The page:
ROME, JAN. 28 -- Somali rebel leaders announced formation of an interim coalition government for their war-ravaged East African nation today, just hours after a guerrilla offensive reportedly toppled the 21-year authoritarian regime of President Mohamed Siad Barre and sent him fleeing into the countryside.

At a press conference here, a spokesman for the largest rebel group, the United Somali Congress, said the provisional government would seek to organize U.N.-monitored democratic elections as soon as order is restored in the country, and he pledged that Siad Barre would have a public trial once he is taken into custody.

Siad Barre and an unknown number of loyalist troops were forced from the presidential palace and other strongholds in the Somali capital, Mogadishu, by a weekend rebel offensive that apparently capped a month-long civil war. Thousands of civilians were killed in the weeks of fighting and tens of thousands fled the former Italian colony.

Rebel spokesmen here said they had spoken with guerrilla commander Gen. Mohammed Nur Galal in Mogadishu this afternoon and that Galal had told them Siad Barre was fleeing overland south towards the Kenyan border, where he may attempt to seek political asylum.

Abdirahim Mohammed Mohamud, a member of the rebel coalition's Rome-based executive committee, said guerrilla forces had been sent to intercept him at the town of Kismayo, about 300 miles south of Mogadishu, and that "he has no possibility" of escaping. "We know he was heading for Kismayo," said Mohamud, "and our soldiers got there first."

The rebel forces, an alliance of several main Somali clans which have long complained of widespread human-rights abuses by the Siad Barre government, launched full-scale hostilities last Dec. 30 with an assault on Mogadishu that settled into weeks of intense street fighting.

The final rebel push began Saturday and drove Siad Barre and his remaining defenders from his fortified palace to an enclave surrounding the international airport, rebel leaders said. After a brief resistance there, the president fled south, they said.

Rebel spokemen here said the new government's first priority will be to restore law and order in the country and to start rebuilding the capital, which has been devastated by shelling and looting. Earlier this month, most foreign embassies closed down as armed gangs took to the streets, raping and robbing. The last remaining aid agencies pulled out after three doctors from one relief group were wounded and their ambulances and equipment stolen by government soldiers.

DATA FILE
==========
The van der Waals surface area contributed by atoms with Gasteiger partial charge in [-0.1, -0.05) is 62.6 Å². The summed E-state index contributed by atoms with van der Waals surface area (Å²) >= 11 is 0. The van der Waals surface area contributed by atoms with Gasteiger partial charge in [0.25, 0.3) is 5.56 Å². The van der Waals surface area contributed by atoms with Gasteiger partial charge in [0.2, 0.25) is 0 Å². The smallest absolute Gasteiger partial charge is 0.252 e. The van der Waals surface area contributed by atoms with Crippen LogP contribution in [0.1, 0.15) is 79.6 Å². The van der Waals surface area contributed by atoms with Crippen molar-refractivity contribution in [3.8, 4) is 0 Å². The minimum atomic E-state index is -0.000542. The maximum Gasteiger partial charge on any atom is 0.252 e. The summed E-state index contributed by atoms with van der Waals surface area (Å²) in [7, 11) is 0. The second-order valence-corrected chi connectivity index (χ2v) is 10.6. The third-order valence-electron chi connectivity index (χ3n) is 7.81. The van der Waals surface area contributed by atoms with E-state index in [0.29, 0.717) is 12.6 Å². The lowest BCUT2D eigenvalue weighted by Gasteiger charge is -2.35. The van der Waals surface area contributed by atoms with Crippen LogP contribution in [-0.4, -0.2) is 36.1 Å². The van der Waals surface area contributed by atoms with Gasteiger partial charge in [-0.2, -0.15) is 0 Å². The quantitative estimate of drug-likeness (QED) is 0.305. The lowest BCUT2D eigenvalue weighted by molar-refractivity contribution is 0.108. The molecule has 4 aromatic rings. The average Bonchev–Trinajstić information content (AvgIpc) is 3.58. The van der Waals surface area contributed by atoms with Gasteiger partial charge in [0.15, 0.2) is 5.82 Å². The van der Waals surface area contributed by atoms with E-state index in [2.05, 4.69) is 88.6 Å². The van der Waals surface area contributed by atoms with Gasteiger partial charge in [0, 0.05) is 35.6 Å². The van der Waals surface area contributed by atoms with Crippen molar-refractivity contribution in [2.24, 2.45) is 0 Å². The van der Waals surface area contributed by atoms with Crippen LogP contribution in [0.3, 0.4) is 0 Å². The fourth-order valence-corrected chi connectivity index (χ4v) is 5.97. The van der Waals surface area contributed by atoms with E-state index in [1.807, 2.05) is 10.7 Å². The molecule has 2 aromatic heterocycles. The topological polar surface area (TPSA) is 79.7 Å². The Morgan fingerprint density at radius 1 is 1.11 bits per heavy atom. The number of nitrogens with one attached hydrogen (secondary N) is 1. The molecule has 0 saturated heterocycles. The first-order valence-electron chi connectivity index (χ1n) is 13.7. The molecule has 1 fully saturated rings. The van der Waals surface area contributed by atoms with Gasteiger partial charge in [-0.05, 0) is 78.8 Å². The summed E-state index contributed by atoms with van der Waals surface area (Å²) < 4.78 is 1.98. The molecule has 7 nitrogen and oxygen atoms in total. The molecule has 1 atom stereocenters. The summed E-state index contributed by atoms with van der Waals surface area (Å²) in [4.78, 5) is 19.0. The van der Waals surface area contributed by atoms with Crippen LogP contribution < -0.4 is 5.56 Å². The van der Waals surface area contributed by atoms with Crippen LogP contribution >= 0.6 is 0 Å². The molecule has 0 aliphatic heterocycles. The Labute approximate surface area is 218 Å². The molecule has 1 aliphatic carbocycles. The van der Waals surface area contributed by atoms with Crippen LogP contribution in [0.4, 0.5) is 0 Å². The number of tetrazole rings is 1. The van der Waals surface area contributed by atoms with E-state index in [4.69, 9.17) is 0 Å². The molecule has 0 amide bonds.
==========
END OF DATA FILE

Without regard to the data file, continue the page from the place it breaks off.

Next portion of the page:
By this afternoon, the airport was reportedly open again and a medical team from the international aid group Doctors Without Borders had arrived in Mogadishu to begin counting the dead and making arrangements for disposal of bodies, many of which were still lying in the streets. Rebel spokesmen here said there is no drinking water or electricity in the city and that they feared outbreaks of cholera and typhoid fever. Overseas help of all kinds is urgently needed, they said.

The provisional government formed today will consist of representatives from six Somali opposition groups, five of which took part in the conflict against the Siad Barre government. The sixth component, the so-called Manifesto Group, is composed of intellectuals and religious elders who sought a peaceful end to the regime.

"The provisional government will organize a popular referendum, which will be the precursor to political elections in the country," said rebel coalition foreign-affairs spokesman Abdulkadir Mohammed Abdulle. "Then we will see the reestablishment of the multi-party democratic system that all we Somalians in the opposition have always fought for."

Siad Barre came to power in a military coup in 1969, and during his years in power he steered the predominantly Moslem nation through shifting diplomatic associations with the Soviet Union and the United States, becoming Washington's closest ally in the Horn of Africa during most of the 1980s.

The United States has sharply curtailed that relationship in recent years, however, in response to continuing allegations of government human-rights violations and a lessening of the strategic importance of the region.